By Debby Woodin
Trustees of Silver Creek are asking to consolidate the village of 700 with the city of Joplin.
The Joplin City Council is slated to hold discussion on the proposal at its informal meeting Monday.
Pat Worley, chairman of the Silver Creek Board of Trustees, in noting reasons for the request, said one is that residents will save more than $500 in taxes and fees. Another is that there is too much work for the existing board to handle. Also, there are not enough volunteers to handle village business anymore.
Worley said representatives of the board have had two meetings with Joplin administrators to discuss the proposal. If the City Council agrees to proceed, village leaders plan to ask voters on the Aug. 7 ballot for authority to consolidate.
“They approached us, so we’re very interested to hear what they present to us,” said new Joplin Mayor Melodee Colbert-Kean. She said the council is open to hear matters people want the panel to consider. “Then we will research the pros and cons” and have a discussion with the full council, she said.
The reasons for the request are “primarily financial,” Worley said. “The city (Joplin) has no personal property tax and that’s a savings.” Silver Creek pays property tax for fire service to Redings Mill. That amounts to $148.70 on a $100,000 house, Worley said. Joplin’s property tax for a house of that value is $28.90, which decreases the property tax bill by about $120.
Village residents would pay lower sewer service charges. Trash disposal is now $10 a month for one cart from Allied Waste. Joplin residents receive two polycarts plus bulky item removal for less than $2 more a month.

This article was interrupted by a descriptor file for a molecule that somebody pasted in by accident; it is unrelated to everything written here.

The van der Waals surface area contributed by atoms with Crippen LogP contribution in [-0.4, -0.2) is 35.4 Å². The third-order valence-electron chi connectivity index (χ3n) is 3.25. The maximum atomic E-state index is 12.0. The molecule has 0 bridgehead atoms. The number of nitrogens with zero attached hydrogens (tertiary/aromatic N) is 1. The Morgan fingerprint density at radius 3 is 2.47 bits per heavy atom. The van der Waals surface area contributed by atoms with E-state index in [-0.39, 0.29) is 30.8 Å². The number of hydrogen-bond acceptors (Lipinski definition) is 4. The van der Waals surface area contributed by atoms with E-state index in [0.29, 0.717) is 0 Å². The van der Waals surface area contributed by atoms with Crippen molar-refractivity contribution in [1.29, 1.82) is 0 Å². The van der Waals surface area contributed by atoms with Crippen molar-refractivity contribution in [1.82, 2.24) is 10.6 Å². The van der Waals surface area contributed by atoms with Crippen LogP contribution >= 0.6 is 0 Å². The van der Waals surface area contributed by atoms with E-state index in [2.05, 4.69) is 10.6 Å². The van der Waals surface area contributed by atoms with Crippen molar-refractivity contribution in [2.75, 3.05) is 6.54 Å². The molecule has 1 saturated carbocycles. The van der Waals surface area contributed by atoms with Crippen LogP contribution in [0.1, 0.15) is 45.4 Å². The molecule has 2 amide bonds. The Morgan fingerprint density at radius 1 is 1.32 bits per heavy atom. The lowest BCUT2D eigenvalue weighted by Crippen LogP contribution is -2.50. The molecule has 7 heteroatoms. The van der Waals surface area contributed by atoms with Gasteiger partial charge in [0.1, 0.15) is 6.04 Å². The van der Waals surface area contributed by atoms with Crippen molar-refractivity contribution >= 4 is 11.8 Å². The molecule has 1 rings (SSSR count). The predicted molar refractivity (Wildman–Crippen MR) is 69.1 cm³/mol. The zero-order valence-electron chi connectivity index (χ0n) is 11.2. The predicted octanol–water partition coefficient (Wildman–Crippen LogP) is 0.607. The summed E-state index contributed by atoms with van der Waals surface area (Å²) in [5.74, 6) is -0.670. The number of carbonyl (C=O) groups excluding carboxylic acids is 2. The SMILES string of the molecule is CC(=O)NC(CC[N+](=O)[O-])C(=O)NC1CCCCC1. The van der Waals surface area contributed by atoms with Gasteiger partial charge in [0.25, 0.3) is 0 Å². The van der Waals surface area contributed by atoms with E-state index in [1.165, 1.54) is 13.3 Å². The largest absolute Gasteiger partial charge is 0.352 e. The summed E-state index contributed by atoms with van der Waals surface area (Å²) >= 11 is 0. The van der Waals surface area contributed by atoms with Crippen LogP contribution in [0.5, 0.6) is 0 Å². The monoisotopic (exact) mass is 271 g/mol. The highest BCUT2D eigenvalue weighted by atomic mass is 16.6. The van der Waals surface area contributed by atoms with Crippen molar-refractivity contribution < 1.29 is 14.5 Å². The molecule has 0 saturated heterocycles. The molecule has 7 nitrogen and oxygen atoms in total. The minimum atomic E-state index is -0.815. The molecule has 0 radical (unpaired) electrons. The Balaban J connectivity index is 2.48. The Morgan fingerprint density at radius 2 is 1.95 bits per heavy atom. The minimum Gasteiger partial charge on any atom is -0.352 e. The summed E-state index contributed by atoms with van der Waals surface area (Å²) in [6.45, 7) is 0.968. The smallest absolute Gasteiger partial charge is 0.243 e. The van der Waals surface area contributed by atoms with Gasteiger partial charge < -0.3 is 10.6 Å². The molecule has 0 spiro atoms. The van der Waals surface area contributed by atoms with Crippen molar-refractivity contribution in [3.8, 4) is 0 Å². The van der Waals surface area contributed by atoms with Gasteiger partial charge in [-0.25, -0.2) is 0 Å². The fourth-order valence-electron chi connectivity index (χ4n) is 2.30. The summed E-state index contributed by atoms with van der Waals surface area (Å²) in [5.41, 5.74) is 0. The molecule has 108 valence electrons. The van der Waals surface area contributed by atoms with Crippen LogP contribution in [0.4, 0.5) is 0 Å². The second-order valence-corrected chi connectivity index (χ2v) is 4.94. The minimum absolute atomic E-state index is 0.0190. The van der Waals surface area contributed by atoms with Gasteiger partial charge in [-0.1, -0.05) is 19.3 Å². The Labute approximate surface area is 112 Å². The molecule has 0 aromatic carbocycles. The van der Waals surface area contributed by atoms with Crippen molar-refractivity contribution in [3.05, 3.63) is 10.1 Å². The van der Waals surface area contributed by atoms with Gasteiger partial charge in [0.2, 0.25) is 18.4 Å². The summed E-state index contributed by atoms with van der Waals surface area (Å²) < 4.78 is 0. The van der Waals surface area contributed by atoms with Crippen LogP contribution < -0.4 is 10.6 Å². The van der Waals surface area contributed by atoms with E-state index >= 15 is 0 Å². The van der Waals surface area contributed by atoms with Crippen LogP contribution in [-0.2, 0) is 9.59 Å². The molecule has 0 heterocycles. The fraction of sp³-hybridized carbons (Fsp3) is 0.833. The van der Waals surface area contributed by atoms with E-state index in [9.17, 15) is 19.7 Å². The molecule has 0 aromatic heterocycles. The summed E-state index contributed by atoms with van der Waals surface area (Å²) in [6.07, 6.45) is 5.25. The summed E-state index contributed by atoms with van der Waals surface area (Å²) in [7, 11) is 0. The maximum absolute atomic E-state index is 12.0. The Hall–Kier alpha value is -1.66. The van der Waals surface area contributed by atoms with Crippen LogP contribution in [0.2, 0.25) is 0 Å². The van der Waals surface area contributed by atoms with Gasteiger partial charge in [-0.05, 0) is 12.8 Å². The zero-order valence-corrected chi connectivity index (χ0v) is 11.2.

Worley estimates the total savings for the average Silver Creek household at about $556 a year.
Worley also noted the volume of work it takes to manage village business.
“We’ve had a new sewer system in for a year or so, and there is a lot of paperwork involved” in handling the billing, collections and operations. “We just don’t have enough interest in people serving on the board to take care of all that,” Worley said.
The previous village clerk was an attorney. “We have been without a clerk for 2 1/2 years, and it takes someone with an attorney background to do the clerk’s job. We’re one person short on the board. So we’ve been running with three people on the board. One works full time and that pretty much leaves the other two to carry the load, and it’s just too much.”
The village has 268 houses with about 700 residents, Worley said. “We’ve had a steady house or two built a year. Most all of our houses, if they’re for sale, don’t stay for sale long. We have had an influx from the tornado. Eight houses have been sold because of the tornado” that hit Joplin and Duquesne on May 22.
In exchange for that tax base, the city of Joplin is asked to pay the village’s $1.2 million in debt left on the sewer system.
Worley acknowledges that it is a surprise that the village would ask to come into the city limits rather than holding on to its independence.
“We have a town hall that we paid cash for,” he said. “It’s a double-wide with a great room and lots of bathrooms. It has three bathrooms,” he said with a laugh. Residents are allowed to reserve it for private functions with a $40 security deposit.
“We used to meet in people’s living rooms because we were too (frugal) to spend the money” on a village hall. “Spend not, waste not, want not,” he said. “But it’s pretty much a get-along place.”
Joplin’s city attorney, Brian Head, could not be reached Friday afternoon to discuss the implications for Joplin should the proposal move forward or questions about the consolidation procedure.
The Joplin City Council’s informal meeting is at 5:15 p.m. Monday on the fifth floor of City Hall, 602 S. Main St.